Researchers from the University of Hamburg in Germany, in collaboration with colleagues from the University of Aarhus in Denmark, have synthesized a new superconducting material by growing a few layers of an antiferromagnetic transition-metal chalcogenide on a bismuth-based topological insulator, both being non-superconducting materials.

While superconductivity and magnetism are generally believed to be mutually exclusive, surprisingly, in this new material, superconducting correlations...

Im Focus: Studying fundamental particles in materials

Laser-driving of semimetals allows creating novel quasiparticle states within condensed matter systems and switching between different states on ultrafast time scales

Studying properties of fundamental particles in condensed matter systems is a promising approach to quantum field theory. Quasiparticles offer the opportunity...

Im Focus: Designing Architecture with Solar Building Envelopes

Among the general public, solar thermal energy is currently associated with dark blue, rectangular collectors on building roofs. Technologies are needed for aesthetically high quality architecture which offer the architect more room for manoeuvre when it comes to low- and plus-energy buildings. With the “ArKol” project, researchers at Fraunhofer ISE together with partners are currently developing two façade collectors for solar thermal energy generation, which permit a high degree of design flexibility: a strip collector for opaque façade sections and a solar thermal blind for transparent sections. The current state of the two developments will be presented at the BAU 2017 trade fair.

As part of the “ArKol – development of architecturally highly integrated façade collectors with heat pipes” project, Fraunhofer ISE together with its partners...

Im Focus: How to inflate a hardened concrete shell with a weight of 80 t

At TU Wien, an alternative for resource intensive formwork for the construction of concrete domes was developed. It is now used in a test dome for the Austrian Federal Railways Infrastructure (ÖBB Infrastruktur).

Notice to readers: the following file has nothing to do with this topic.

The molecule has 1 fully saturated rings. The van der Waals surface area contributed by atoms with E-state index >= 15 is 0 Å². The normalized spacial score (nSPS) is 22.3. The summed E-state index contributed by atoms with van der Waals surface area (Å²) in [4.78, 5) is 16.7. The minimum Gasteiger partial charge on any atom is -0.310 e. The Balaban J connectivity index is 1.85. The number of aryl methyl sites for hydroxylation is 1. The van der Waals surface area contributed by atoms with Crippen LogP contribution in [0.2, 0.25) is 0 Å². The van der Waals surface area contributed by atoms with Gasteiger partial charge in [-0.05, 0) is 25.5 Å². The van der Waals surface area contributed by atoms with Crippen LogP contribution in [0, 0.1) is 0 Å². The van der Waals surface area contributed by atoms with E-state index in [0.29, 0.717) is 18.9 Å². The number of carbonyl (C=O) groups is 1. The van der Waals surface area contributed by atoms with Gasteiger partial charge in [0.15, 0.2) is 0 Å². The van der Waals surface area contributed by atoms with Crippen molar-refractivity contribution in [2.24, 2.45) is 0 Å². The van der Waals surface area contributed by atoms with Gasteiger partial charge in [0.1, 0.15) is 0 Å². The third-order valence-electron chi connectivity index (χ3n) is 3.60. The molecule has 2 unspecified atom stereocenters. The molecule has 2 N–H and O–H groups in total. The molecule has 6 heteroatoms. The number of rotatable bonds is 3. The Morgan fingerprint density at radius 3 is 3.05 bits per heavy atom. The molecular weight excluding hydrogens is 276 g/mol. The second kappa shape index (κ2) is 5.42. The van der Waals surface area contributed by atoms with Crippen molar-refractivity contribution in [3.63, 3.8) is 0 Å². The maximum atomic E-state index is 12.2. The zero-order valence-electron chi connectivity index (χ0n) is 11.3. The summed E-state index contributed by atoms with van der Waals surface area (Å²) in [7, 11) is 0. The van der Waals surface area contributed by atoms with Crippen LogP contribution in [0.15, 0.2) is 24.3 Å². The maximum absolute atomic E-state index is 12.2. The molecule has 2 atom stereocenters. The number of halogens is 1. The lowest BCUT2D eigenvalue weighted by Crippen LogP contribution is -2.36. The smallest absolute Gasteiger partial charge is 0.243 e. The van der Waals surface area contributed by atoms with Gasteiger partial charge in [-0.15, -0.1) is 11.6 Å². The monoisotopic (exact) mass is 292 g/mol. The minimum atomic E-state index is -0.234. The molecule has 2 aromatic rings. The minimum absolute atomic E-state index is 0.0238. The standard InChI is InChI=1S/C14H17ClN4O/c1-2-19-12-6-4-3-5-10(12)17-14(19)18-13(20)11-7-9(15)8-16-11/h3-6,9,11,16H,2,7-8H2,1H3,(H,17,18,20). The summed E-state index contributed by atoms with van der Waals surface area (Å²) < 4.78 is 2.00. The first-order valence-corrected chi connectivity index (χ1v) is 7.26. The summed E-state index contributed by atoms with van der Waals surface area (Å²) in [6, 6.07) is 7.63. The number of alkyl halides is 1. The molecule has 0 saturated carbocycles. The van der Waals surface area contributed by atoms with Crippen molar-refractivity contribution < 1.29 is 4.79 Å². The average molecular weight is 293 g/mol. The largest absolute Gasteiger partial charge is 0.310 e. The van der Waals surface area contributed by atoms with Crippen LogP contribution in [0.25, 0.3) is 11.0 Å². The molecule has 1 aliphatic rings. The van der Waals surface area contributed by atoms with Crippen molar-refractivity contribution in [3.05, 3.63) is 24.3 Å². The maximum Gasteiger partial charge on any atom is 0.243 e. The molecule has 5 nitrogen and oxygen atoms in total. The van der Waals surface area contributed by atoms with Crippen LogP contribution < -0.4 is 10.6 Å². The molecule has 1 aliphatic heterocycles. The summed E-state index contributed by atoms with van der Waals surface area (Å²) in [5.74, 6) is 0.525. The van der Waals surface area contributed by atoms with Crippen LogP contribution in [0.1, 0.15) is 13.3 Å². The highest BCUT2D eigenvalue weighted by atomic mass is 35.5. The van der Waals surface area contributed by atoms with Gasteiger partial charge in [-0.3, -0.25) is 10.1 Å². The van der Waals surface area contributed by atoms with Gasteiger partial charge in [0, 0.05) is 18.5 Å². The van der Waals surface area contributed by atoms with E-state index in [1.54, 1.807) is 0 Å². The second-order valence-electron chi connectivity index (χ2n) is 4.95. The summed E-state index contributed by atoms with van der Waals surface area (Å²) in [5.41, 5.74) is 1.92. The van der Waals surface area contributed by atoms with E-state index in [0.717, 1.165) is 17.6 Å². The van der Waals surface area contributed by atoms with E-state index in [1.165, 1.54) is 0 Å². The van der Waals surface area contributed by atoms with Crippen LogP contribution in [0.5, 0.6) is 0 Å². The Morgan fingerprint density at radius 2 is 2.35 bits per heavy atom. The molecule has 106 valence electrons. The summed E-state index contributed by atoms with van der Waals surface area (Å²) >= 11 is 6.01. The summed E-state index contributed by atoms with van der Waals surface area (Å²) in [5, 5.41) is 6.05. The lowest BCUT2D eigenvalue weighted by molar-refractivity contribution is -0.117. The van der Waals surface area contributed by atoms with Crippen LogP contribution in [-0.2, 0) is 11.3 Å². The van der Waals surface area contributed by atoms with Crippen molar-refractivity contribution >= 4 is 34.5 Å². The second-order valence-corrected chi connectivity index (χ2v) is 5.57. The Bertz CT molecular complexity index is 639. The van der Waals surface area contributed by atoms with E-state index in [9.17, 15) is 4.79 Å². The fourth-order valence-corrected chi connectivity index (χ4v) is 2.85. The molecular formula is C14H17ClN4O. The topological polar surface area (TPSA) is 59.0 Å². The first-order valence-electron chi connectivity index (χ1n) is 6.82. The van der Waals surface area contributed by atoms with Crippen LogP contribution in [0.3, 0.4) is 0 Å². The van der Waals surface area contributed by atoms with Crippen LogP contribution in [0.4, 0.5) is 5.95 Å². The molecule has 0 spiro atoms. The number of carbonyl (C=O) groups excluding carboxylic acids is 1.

Concrete shells are efficient structures, but not very resource efficient. The formwork for the construction of concrete domes alone requires a high amount of...

Im Focus: Bacterial Pac Man molecule snaps at sugar

Many pathogens use certain sugar compounds from their host to help conceal themselves against the immune system. Scientists at the University of Bonn have now, in cooperation with researchers at the University of York in the United Kingdom, analyzed the dynamics of a bacterial molecule that is involved in this process. They demonstrate that the protein grabs onto the sugar molecule with a Pac Man-like chewing motion and holds it until it can be used. Their results could help design therapeutics that could make the protein poorer at grabbing and holding and hence compromise the pathogen in the host. The study has now been published in “Biophysical Journal”.

The cells of the mouth, nose and intestinal mucosa produce large quantities of a chemical called sialic acid. Many bacteria possess a special transport system...

All Focus news of the innovation-report >>>

Anzeige

Anzeige

Event News

12V, 48V, high-voltage – trends in E/E automotive architecture

10.01.2017 | Event News

2nd Conference on Non-Textual Information on 10 and 11 May 2017 in Hannover

09.01.2017 | Event News

Nothing will happen without batteries making it happen!

05.01.2017 | Event News

 
Latest News

Water - as the underlying driver of the Earth’s carbon cycle

17.01.2017 | Earth Sciences

Interfacial Superconductivity: Magnetic and superconducting order revealed simultaneously

17.01.2017 | Materials Sciences

Smart homes will “LISTEN” to your voice

17.01.2017 | Architecture and Construction

VideoLinks
B2B-VideoLinks
More VideoLinks >>>